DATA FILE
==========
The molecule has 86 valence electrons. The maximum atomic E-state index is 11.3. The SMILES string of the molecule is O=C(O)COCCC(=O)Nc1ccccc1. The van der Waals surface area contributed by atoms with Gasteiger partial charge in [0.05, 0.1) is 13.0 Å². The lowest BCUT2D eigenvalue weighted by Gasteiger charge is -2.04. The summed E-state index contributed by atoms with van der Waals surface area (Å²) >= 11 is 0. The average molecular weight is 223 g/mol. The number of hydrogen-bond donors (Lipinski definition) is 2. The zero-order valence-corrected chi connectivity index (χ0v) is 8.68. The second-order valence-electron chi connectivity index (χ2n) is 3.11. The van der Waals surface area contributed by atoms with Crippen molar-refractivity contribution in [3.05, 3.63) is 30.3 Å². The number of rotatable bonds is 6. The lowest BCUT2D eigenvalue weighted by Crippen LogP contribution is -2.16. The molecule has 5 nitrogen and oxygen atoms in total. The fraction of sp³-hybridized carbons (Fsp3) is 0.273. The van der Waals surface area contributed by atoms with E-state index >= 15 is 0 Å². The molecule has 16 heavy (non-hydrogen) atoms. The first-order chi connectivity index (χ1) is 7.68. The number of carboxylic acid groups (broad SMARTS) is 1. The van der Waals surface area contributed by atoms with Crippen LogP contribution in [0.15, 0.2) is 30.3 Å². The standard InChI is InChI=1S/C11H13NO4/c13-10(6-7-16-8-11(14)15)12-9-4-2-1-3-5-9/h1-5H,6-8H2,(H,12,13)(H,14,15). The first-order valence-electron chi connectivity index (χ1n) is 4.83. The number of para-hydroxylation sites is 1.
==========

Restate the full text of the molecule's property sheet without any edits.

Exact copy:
The molecule has 86 valence electrons. The maximum atomic E-state index is 11.3. The SMILES string of the molecule is O=C(O)COCCC(=O)Nc1ccccc1. The van der Waals surface area contributed by atoms with Gasteiger partial charge in [0.05, 0.1) is 13.0 Å². The lowest BCUT2D eigenvalue weighted by Gasteiger charge is -2.04. The summed E-state index contributed by atoms with van der Waals surface area (Å²) >= 11 is 0. The average molecular weight is 223 g/mol. The number of hydrogen-bond donors (Lipinski definition) is 2. The zero-order valence-corrected chi connectivity index (χ0v) is 8.68. The second-order valence-electron chi connectivity index (χ2n) is 3.11. The van der Waals surface area contributed by atoms with Crippen molar-refractivity contribution in [3.05, 3.63) is 30.3 Å². The number of rotatable bonds is 6. The lowest BCUT2D eigenvalue weighted by Crippen LogP contribution is -2.16. The molecule has 5 nitrogen and oxygen atoms in total. The fraction of sp³-hybridized carbons (Fsp3) is 0.273. The van der Waals surface area contributed by atoms with E-state index >= 15 is 0 Å². The molecule has 16 heavy (non-hydrogen) atoms. The first-order chi connectivity index (χ1) is 7.68. The number of carboxylic acid groups (broad SMARTS) is 1. The van der Waals surface area contributed by atoms with Crippen LogP contribution in [0.15, 0.2) is 30.3 Å². The standard InChI is InChI=1S/C11H13NO4/c13-10(6-7-16-8-11(14)15)12-9-4-2-1-3-5-9/h1-5H,6-8H2,(H,12,13)(H,14,15). The first-order valence-electron chi connectivity index (χ1n) is 4.83. The number of para-hydroxylation sites is 1.